Stewart Gosling of Red Diamond Distribution, UK importer for Mitsubishi Forklift Trucks, is acknowledged for his expert knowledge of forklifts and is a regular member of the jury for the Fork Lift Truck Association Annual Awards for Excellence.
Sales of electric cars have grown exponentially in the past 18 months with a year-on-year increase of 184% in pure-electric registrations noted late last year. At the same time, sales of diesel cars fell by 38%.
That turnaround has been mirrored in the materials handling market with sales of electric counterbalance trucks, for the first time, set to reach near-parity with IC engine models (LPG and diesel) by the end of 2020.
Clearly, environmental awareness and impending changes to legislation on emissions are influencing both the automotive and materials handling markets, but the similarities don't end there.
With intelligent safety systems, and the capability to automatically adjust operating parameters to optimise the performance of each individual operator, a new breed of electric "super trucks" has more in common with high-end cars than conventional forklifts.
But what about cost? As H L Menken said: "When someone says it's not about the money, it's about the money." And it's true that the upfront cost of an IC engine truck is less than its electric equivalent. However, whole-life costs tell a very different story. A 2.5 T electric counterbalance working typical shifts of 6.5 hours a day over a five-year period will deliver average savings of 23% over an LP Gas or diesel equivalent.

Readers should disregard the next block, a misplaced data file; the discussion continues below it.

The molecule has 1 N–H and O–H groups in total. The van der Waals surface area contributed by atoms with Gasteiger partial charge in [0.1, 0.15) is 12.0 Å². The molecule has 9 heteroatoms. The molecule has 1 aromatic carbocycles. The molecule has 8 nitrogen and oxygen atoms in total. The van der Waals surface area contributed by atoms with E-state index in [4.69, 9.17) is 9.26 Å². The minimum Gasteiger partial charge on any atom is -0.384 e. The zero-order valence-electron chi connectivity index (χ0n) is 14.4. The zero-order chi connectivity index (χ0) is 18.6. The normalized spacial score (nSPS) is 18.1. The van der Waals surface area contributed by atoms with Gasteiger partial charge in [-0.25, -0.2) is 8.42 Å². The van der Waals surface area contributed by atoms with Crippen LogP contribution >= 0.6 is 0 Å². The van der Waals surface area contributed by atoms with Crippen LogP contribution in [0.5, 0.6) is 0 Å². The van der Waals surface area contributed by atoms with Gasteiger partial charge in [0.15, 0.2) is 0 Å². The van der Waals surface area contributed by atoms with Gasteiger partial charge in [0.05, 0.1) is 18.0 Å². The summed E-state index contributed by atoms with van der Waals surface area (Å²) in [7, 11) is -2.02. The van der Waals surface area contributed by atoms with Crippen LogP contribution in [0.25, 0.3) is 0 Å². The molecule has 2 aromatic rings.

And that gap is only likely to widen as manufacturers seek to recoup the costs of developing technically advanced engines that will conform to new Tier 5 standards.
So why, unlike our European counterparts, have we British proved so resistant to change? Well, my guess is that we traditionally take comfort in the perceived grunt of an engine truck - and the convenience of rapid refuelling.
Taking these in reverse order, the introduction of Li-ion has all but eliminated the need to change batteries between shifts. Instead, ultra-fast "opportunity charging" - even during the shortest breaks - keeps the battery replenished. What's more, unlike traditional lead acid equivalents, Li-ion batteries actually thrive on short sharp charge cycles.
So, what about the grunt? Well, that's a myth.
Mitsubishi EDiA electric forklifts feature Li-ion power
A new breed of super trucks, typified by the award-winning EDiA range from Mitsubishi Forklift Trucks, will do anything an IC model can do - only better. Equally at home indoors or outside, in sunshine or in rain, they offer unprecedented levels of safety, productivity and power - and do it without harmful emissions and noise.
It's why customers in every sector are switching motive power and are unequivocal in their praise for the new technology.
Take ESP. As the UK's leading independent manufacturer and supplier of disposable tissue products, the company produces 200,000 cases of finished product a month, keeping trucks running through eight-hour shifts, 24 hours a day, lifting hefty reels of paper to heights in excess of 3 m. It's a tough gig, but the EDIA EX more than met the company's challenge to achieve fume-free operations with no compromise on throughput.
Food giant Kellogg's is enjoying a similarly positive experience with a fleet of Li-ion trucks delivering safe, precise handling in the tightest possible spaces across a huge and complex site.
Intuitive handling automatically actually adapts performance characteristics to the driving style and ability of each individual driver. Intelligent curve control calculates the speed, angle and load and delivers the perfect balance of speed and safety to ensure optimum handling when cornering.
With stricter emission regulations coming into effect in 2021, maybe this will be the year that the UK finally puts heads before hearts and goes electric.